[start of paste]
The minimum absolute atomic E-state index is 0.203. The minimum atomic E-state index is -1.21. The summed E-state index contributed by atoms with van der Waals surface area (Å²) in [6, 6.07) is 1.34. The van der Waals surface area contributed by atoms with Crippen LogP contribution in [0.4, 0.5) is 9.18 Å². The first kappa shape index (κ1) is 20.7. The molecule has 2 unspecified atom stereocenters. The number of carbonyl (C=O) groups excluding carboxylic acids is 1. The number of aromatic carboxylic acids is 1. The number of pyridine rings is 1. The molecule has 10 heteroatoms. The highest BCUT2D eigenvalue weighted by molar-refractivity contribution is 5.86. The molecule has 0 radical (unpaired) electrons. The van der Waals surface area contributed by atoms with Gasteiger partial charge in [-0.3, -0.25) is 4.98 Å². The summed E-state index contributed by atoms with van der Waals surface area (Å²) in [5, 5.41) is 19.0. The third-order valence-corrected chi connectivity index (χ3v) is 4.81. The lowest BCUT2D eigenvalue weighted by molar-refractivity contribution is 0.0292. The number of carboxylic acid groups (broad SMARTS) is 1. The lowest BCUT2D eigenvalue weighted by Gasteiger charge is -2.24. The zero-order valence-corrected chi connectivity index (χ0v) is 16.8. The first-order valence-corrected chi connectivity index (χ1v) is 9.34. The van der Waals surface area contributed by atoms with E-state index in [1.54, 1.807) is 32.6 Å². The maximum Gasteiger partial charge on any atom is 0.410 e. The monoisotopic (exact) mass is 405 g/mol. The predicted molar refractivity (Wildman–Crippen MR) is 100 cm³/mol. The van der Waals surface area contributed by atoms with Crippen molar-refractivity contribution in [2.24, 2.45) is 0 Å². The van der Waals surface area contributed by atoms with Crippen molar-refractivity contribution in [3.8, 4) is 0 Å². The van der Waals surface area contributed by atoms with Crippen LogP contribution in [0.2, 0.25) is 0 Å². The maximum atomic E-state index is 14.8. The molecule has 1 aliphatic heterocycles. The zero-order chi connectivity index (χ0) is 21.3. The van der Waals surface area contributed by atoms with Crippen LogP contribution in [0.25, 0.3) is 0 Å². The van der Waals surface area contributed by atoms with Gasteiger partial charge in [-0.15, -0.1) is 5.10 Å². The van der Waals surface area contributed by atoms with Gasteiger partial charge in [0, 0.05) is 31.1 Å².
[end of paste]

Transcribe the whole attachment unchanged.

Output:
The minimum absolute atomic E-state index is 0.203. The minimum atomic E-state index is -1.21. The summed E-state index contributed by atoms with van der Waals surface area (Å²) in [6, 6.07) is 1.34. The van der Waals surface area contributed by atoms with Crippen LogP contribution in [0.4, 0.5) is 9.18 Å². The first kappa shape index (κ1) is 20.7. The molecule has 2 unspecified atom stereocenters. The number of carbonyl (C=O) groups excluding carboxylic acids is 1. The number of aromatic carboxylic acids is 1. The number of pyridine rings is 1. The molecule has 10 heteroatoms. The highest BCUT2D eigenvalue weighted by molar-refractivity contribution is 5.86. The molecule has 0 radical (unpaired) electrons. The van der Waals surface area contributed by atoms with Gasteiger partial charge in [-0.3, -0.25) is 4.98 Å². The summed E-state index contributed by atoms with van der Waals surface area (Å²) in [5, 5.41) is 19.0. The third-order valence-corrected chi connectivity index (χ3v) is 4.81. The lowest BCUT2D eigenvalue weighted by molar-refractivity contribution is 0.0292. The number of carboxylic acid groups (broad SMARTS) is 1. The lowest BCUT2D eigenvalue weighted by Gasteiger charge is -2.24. The zero-order valence-corrected chi connectivity index (χ0v) is 16.8. The first-order valence-corrected chi connectivity index (χ1v) is 9.34. The van der Waals surface area contributed by atoms with E-state index in [1.54, 1.807) is 32.6 Å². The maximum Gasteiger partial charge on any atom is 0.410 e. The monoisotopic (exact) mass is 405 g/mol. The predicted molar refractivity (Wildman–Crippen MR) is 100 cm³/mol. The van der Waals surface area contributed by atoms with Crippen molar-refractivity contribution in [2.24, 2.45) is 0 Å². The van der Waals surface area contributed by atoms with Crippen molar-refractivity contribution in [3.8, 4) is 0 Å². The van der Waals surface area contributed by atoms with Crippen LogP contribution in [0.2, 0.25) is 0 Å². The maximum atomic E-state index is 14.8. The molecule has 1 aliphatic heterocycles. The zero-order chi connectivity index (χ0) is 21.3. The van der Waals surface area contributed by atoms with Crippen LogP contribution in [0.25, 0.3) is 0 Å². The van der Waals surface area contributed by atoms with Gasteiger partial charge in [-0.15, -0.1) is 5.10 Å². The van der Waals surface area contributed by atoms with Gasteiger partial charge in [0, 0.05) is 31.1 Å².